Edited and written by David Gordon, senior fellow of the Mises Institute and author of four books and thousands of essays.

Tea for One

Winter 1996

Albert D. Hirschman
Harvard University Press, 1995, viii + 262 pgs.

Albert Hirschman is hard to pin down. No sooner does he offer a theory than he thinks of a qualification to it. He has achieved great fame for his portrayal of "exit" and "voice" as competing forces; but in the present work he tells us they can act together. How does one review someone with a "propensity to self- subversion"?

Fortunately, a solid anchor awaits our grasp. Hirschman, though not a Marxist, has a deep aversion to free-market capitalism. From his teenage years, his intermittently charming memoirs reveal, he has been involved with socialist parties and causes.

But in his desire to criticize the free market, he faces a dilemma. He resolutely opposes large-scale theories and has a well-deserved reputation as an institutionalist. It would go thoroughly against the grain for him to address directly, say, the socialist calculation argument of Mises and Hayek: What then is he to do?

In fairness to our author, he does not at all accept that he is anti-theoretical. He states: "I bristle a bit when I am pigeonholed as 'atheoretical' or 'antitheoretical' or even as 'institutional' and cannot wholly agree when I am portrayed . . . as someone who is primarily interested in noticing and underlining what more systematic minded (theoretical) economists or social scientists have overlooked" (p. 87, footnote number omitted). But, whatever he thinks, he is anti-theoretical and our question demands an answer: how do you attack the free market if you avoid theory?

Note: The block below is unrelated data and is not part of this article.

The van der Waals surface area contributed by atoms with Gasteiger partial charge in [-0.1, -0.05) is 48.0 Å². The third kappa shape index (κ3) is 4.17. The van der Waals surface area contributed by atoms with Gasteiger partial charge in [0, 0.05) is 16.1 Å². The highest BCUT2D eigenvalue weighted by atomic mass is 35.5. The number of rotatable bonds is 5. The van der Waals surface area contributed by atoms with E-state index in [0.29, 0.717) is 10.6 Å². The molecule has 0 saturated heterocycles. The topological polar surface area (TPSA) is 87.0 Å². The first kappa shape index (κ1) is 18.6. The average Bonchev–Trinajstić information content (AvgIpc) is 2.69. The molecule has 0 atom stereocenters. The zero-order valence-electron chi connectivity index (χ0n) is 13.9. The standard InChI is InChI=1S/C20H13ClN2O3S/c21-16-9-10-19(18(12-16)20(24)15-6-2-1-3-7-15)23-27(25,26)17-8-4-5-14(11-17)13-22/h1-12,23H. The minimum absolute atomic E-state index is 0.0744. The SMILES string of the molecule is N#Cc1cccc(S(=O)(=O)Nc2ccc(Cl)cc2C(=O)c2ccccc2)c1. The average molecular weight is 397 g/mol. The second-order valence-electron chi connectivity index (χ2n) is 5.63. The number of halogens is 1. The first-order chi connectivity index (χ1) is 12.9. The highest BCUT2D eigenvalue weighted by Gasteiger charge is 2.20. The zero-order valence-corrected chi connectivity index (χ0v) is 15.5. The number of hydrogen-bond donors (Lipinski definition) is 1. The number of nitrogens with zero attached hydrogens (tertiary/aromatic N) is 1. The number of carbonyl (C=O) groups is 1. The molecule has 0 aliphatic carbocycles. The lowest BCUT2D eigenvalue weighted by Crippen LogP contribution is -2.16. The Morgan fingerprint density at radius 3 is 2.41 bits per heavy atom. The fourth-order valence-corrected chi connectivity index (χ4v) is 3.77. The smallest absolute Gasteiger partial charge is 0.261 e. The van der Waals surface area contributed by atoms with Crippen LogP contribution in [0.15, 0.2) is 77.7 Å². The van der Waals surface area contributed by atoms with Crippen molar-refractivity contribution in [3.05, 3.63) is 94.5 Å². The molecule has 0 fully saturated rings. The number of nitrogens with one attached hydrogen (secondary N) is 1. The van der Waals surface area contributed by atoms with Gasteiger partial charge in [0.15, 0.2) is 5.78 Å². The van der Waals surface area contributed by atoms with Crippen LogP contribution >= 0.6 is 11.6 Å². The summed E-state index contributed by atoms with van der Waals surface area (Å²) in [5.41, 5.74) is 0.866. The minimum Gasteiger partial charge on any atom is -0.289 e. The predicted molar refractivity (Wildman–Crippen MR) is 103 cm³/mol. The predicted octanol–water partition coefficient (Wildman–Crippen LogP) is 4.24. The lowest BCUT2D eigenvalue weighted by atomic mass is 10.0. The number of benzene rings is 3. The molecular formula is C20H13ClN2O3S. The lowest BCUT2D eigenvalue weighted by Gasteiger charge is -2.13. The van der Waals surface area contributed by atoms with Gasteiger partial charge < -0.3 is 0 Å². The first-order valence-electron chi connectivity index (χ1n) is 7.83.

Hirschman gives his answer in The Rhetoric of Reaction Two Years Later. Instead of a response to free market arguments, he offered in his earlier book, and here reaffirms, an elaborate classification of types of argument advanced against "progressive" measures. Conservatives claim that leftist proposals will fail to achieve the ends their proponents intend: to the contrary, they will have perverse effects. Another response claims that the leftist measures are futile: e.g., schemes aimed at helping the poor in fact principally benefit the rich and middle classes. Again, conservatives contend that new reform measures expose past gains, e.g., in liberty, to danger (the "jeopardy thesis").

It is not clear why Hirschman thinks that this classification somehow tells against the foes of "progress"; but I do not presume to plumb the depths of his capacious intellect. Suffice it to say that the main point of Hirschman's polemic is that these arguments have been used again and again. If conservatives always trot them out, must we not suspect that the arguments are not altogether advanced in the cause of truth?

Even if Hirschman's account of the "rhetoric of reaction" were entirely accurate, nothing would follow about the soundness of particular arguments advanced against the left. As he himself admits: "As critics of my book have not failed to remark, the mere finding that reform proposals have indeed been attacked with the help of one (or several) of my typical 'rhetorical' arguments by no means constitutes in and of itself a refutation of what is being argued" (p. 50). Is it not amazing that a scholar of Hirschman's eminence needed to have critics point this out to him?

But what of the rhetorical analysis, taken on its own terms? Here our verdict must without question be negative. According to the perversity thesis, reformers mean well but their proposals have opposite effects to what they want. As a prime example, Hirschman in his earlier book cited Edmund Burke's Reflections on the Revolution in France (1790).